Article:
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How do elephants navigate?

Scientists, conservationists, and the public alike have long recognized the remarkable memories of elephants, immortalized in the phrase, “An elephant never forgets.” This extraordinary memory is a key reason African elephants are so resilient and adaptable, able to navigate through harsh landscapes and droughts. In this article, we will explore how elephants navigate and survive using their exceptional memories, shedding light on another incredible feature of these awe-inspiring animals.

Navigating the Tsavo Conservation Area

The Tsavo Conservation Area in Kenya comprises Tsavo East and West national parks, the Chyulu Hills national park, the South Kitui national reserve, and the surrounding lands. Tsavo East and West are largely hot and dry with sparsely located water resources.

When rain falls in Tsavo, it triggers a surge in vegetation growth, transforming the sparse land into a thriving environment. Wildflowers bloom, creating a vibrant landscape that attracts pollinating insects and the birds that feed on them. Heavy rainfall also brings seasonal pools, which host a variety of life.

For elephants, this is a time of abundance. Vegetation is plentiful, water is everywhere, and elephants can gather in mega herds to socialize, mate, and reaffirm family bonds.

However, when the rains stop, Tsavo quickly returns to a sparse and arid environment. Seasonal water holes dry up, and the area’s inhabitants rely on the two rivers flowing through Tsavo and the few man-made watering holes. This is when the elephants’ incredible memory and understanding of their environment become crucial for their survival.

How Do Elephants Navigate
Elephants follow the matriarch through a barren environment within Tsavo Conservation Area

Why is elephant memory so good?

Elephants need to drink water every 2-3 days, so it is very important for them to remember water sources, especially during droughts. These large creatures can travel up to 200 km in a single day in search of food and mates. Given the vast distances they cover, having a clear mental map of water resources helps them pinpoint these sources efficiently, conserving energy.

One important tool for finding water is their trunks. They possess incredible smelling abilities, detecting water from up to 19 km away. They can also use their exceptional hearing, to listen to the sounds of other animals near watering holes. However, these don’t fully explain their success in locating water over vast distances.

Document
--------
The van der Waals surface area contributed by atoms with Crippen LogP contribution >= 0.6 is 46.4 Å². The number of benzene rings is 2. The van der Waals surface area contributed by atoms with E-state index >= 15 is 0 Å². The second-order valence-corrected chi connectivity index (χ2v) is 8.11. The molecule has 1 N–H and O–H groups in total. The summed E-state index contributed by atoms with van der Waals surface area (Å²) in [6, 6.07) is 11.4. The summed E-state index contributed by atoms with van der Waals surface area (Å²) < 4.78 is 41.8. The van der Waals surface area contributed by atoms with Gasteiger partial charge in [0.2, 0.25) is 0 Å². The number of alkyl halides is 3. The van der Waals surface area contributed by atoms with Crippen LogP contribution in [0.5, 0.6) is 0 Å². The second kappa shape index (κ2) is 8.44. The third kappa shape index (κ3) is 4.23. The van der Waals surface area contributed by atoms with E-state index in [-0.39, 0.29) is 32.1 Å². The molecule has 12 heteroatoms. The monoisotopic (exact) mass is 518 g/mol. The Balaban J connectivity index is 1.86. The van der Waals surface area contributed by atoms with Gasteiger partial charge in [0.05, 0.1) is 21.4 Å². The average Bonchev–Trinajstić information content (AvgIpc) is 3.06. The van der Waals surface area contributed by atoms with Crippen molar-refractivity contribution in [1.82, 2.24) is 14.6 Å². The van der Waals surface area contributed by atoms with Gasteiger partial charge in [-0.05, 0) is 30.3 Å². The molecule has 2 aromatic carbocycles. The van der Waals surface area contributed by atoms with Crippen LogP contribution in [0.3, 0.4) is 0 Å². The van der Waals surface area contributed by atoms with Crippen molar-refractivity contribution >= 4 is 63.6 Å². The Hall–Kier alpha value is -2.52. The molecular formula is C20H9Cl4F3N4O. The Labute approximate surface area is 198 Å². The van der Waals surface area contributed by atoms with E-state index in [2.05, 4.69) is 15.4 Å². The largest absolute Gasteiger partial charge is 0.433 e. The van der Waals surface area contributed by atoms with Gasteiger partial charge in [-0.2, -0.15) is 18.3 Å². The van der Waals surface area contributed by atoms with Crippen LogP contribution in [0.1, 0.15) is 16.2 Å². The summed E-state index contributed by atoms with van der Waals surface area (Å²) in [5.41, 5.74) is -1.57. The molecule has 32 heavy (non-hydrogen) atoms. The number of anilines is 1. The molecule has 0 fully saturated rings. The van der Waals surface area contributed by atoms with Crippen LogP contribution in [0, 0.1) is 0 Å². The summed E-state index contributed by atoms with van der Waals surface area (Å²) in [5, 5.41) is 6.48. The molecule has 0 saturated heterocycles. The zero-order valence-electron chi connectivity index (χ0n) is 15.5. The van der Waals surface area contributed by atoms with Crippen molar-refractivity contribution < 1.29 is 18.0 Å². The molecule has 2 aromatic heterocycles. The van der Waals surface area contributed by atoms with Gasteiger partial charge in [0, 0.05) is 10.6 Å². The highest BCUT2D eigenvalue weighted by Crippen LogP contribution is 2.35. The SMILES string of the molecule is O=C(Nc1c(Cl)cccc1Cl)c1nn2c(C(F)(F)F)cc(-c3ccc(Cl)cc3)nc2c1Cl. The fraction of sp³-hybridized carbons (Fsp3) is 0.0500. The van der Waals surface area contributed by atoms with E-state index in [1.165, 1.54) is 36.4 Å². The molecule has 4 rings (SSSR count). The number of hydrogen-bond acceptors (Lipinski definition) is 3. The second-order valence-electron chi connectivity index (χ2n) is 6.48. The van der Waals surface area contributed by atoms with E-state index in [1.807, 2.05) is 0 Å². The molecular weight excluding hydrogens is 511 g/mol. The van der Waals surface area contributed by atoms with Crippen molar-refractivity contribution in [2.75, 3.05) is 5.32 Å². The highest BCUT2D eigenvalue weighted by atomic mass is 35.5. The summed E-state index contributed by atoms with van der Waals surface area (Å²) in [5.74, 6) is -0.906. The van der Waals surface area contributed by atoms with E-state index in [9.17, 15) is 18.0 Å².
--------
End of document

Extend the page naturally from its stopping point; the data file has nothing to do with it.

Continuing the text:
The key lies in their highly developed and large brains. Elephants’ brains are similarly structured to humans but with three times as many neurons. This means they are capable of complex emotions and advanced cognition.

A particularly developed part of the brain in African elephants is the hippocampus, which is responsible for converting short-term memory to long-term memory and storing spatial memory used for navigation. A developed hippocampus is crucial, as remembering important routes and resources is essential for survival in harsh environments.

How accurate is elephant navigation?

A study published in Proceedings of the Royal Society tracked the movements of elephants across the African savannah and found that elephants consistently choose the shortest distances to watering holes, pinpointing the location even from 50 km away.

The study, conducted in Etosha National Park, Namibia, tracked individual elephants over two years. These elephants would head rapidly and directly toward the known watering hole, choosing the nearest one to their location 90% of the time.

Passing down wisdom

Possessing a remarkable memory is one thing, but for it to be useful, elephants need experience. This is where their social system becomes crucial. Family groups follow the lead of a matriarch, the oldest and most experienced member. The matriarch leverages her exceptional memory to find resources for her herd, passing down vital information to young elephants for them to store in their hippocampus.

As elephants can live up to 60 years in the wild, the longer they live, the more resources they are able to discover and, more importantly, remember. An experienced matriarch leading the family group provides a strong survival advantage.

Studies in Amboseli National Park have shown that family groups with older, larger matriarchs roam over larger areas during droughts. This is due to the older females’ extensive knowledge of alternative areas with food and water.

Elephant Matriarch
Dida, perhaps Tsavo’s most iconic matriarch, led her family group through times of plenty and times of struggle.

The unforgettable elephant

The extraordinary memory of elephants is not only a fascinating trait but a crucial survival tool. Their ability to remember and navigate to essential resources like water and food, especially in harsh environments, demonstrates their resilience and adaptability. Through their highly developed brains, particularly the hippocampus, elephants can store and recall spatial information over vast distances.

As Bill Murray aptly said, “They say an elephant never forgets. What they don’t tell you is that you never forget an elephant.” Indeed, the intelligence and memory of these awe-inspiring animals leave a lasting impression on all who encounter them. By understanding and appreciating how elephants navigate and survive, we can better support their conservation and ensure that these unforgetting, and unforgettable, creatures continue to roam the earth for generations to come.

If you would like to support our efforts in protecting and monitoring elephants within the vast landscape of Tsavo Conservation Area, follow this link to learn how. 

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